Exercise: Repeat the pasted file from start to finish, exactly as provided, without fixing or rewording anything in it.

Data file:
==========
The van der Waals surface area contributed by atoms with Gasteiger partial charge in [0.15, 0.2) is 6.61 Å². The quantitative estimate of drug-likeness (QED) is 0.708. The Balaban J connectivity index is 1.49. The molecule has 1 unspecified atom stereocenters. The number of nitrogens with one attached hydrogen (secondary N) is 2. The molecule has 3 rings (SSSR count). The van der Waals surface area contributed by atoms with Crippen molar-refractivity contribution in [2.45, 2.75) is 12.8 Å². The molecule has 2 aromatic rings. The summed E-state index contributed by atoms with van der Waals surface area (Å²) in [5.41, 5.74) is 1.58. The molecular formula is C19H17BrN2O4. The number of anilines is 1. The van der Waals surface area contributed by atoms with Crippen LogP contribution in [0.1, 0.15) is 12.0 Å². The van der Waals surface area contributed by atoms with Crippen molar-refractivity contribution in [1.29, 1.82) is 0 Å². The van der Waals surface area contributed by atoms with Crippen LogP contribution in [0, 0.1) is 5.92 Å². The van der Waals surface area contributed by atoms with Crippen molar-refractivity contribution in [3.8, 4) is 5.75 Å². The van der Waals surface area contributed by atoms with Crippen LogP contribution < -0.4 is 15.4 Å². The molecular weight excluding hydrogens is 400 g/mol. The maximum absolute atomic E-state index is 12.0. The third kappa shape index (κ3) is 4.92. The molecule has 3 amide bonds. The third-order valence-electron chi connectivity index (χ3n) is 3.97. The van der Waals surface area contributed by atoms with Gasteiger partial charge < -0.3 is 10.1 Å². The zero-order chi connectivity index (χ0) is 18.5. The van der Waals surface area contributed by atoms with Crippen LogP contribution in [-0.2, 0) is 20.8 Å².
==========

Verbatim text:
The van der Waals surface area contributed by atoms with Gasteiger partial charge in [0.15, 0.2) is 6.61 Å². The quantitative estimate of drug-likeness (QED) is 0.708. The Balaban J connectivity index is 1.49. The molecule has 1 unspecified atom stereocenters. The number of nitrogens with one attached hydrogen (secondary N) is 2. The molecule has 3 rings (SSSR count). The van der Waals surface area contributed by atoms with Crippen molar-refractivity contribution in [2.45, 2.75) is 12.8 Å². The molecule has 2 aromatic rings. The summed E-state index contributed by atoms with van der Waals surface area (Å²) in [5.41, 5.74) is 1.58. The molecular formula is C19H17BrN2O4. The number of anilines is 1. The van der Waals surface area contributed by atoms with Crippen LogP contribution in [0.1, 0.15) is 12.0 Å². The van der Waals surface area contributed by atoms with Crippen molar-refractivity contribution in [1.29, 1.82) is 0 Å². The van der Waals surface area contributed by atoms with Crippen LogP contribution in [0, 0.1) is 5.92 Å². The van der Waals surface area contributed by atoms with Crippen molar-refractivity contribution in [3.8, 4) is 5.75 Å². The van der Waals surface area contributed by atoms with Crippen LogP contribution < -0.4 is 15.4 Å². The molecular weight excluding hydrogens is 400 g/mol. The maximum absolute atomic E-state index is 12.0. The third kappa shape index (κ3) is 4.92. The molecule has 3 amide bonds. The third-order valence-electron chi connectivity index (χ3n) is 3.97. The van der Waals surface area contributed by atoms with Gasteiger partial charge < -0.3 is 10.1 Å². The zero-order chi connectivity index (χ0) is 18.5. The van der Waals surface area contributed by atoms with Crippen LogP contribution in [-0.2, 0) is 20.8 Å².